‘Haunted’ VBS executive Truter sentenced to seven years

The former chief financial officer of VBS, who received R5-million of the R2.5-billion allegedly looted from the mutual bank, will spend seven years in prison.  

On Wednesday, Phillip Truter pleaded guilty to fraud, corruption, racketeering, theft and money laundering in the specialised commercial crimes court sitting in Palmridge. He also agreed to assist the state with how the funds from the defunct bank were plundered. 

Truter was sentenced to 10 years, three of which were suspended. He is the first senior executive to be sentenced in the VBS matter. 

The other seven accused, who have indicated they will plead not guilty, are expected to make their second appearance on Thursday. 

They are: former VBS chairperson Tshifhiwa Matodzi, former chief executive Andile Ramavhunga,  former treasurer Phophi Mukhodobwane, former KPMG auditor Sipho Malaba, former VBS non-executive director Lieutenant General Avhashoni Ramikosi as well as Ernest Nesane and Paul Magula, who represented the Public Investment Corporation as non-executive directors on the board. 

Sipho Ngwema, the spokesman for the National Prosecuting Authority (NPA), welcomed Truter’s sentence and said the convicted fraudster would work closely with the state. “The law enforcement agencies always encourage either whistle-blowers or accused persons who want to come clean to make a full, frank, honest and open disclosure about their involvement and their ill-gotten gains,” Ngwema said.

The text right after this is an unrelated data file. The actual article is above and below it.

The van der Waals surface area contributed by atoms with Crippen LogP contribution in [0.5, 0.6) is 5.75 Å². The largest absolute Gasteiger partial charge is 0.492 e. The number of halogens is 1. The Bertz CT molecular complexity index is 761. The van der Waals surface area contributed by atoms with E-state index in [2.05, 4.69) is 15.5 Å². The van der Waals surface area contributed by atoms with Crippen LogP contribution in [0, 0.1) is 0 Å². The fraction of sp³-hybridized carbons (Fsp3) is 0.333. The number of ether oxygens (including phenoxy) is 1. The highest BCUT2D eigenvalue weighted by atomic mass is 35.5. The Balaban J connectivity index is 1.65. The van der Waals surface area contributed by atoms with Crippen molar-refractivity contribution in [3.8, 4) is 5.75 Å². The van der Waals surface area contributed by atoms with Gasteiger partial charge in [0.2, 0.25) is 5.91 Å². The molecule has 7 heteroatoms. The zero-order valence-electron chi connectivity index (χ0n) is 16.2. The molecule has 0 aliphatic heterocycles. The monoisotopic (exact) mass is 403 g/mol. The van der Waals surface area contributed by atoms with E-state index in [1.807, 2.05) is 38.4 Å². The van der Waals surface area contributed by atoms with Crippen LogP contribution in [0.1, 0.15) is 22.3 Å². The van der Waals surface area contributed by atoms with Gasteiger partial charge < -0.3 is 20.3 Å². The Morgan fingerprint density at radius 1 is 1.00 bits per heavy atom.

“There are times, especially in the realm of corruption, when law enforcement will need the cooperation of insiders. Any of these schemes are fairly closed and only a very close inside group will have the know-how of the shenanigans that transpired. Someone like Truter who decides to take responsibility for his actions will always be encouraged to talk to the state and such honesty is welcomed. Corruption can effectively  be beaten from the inside. 

“Other legs of the VBS investigation by the Hawks and the NPA are progressing well,” he added.

 In July, in an affidavit read out in court by the fraudster’s lawyer, WJ Hattingh, Cornelia Truter detailed how her husband had been mentally tormented after the release of The Great Bank Heist, advocate Terry Motau’s forensic report, which blew the lid on the alleged corruption at VBS in October 2018. The report was commissioned by the South African Reserve Bank.

Cornelia Truter said her husband had premonitions and religious revelations, which required the intervention of their family pastor. He was checked into Vista Psychiatric Clinic in Centurion. The hallucinations haunting her husband and fear of a mental breakdown had driven his desire to come clean, the affidavit read.  

At a bail hearing in June the other seven accused pleaded poverty were released on R100 000 bail, having asked for amounts to be set from R10 000 to R50 000.

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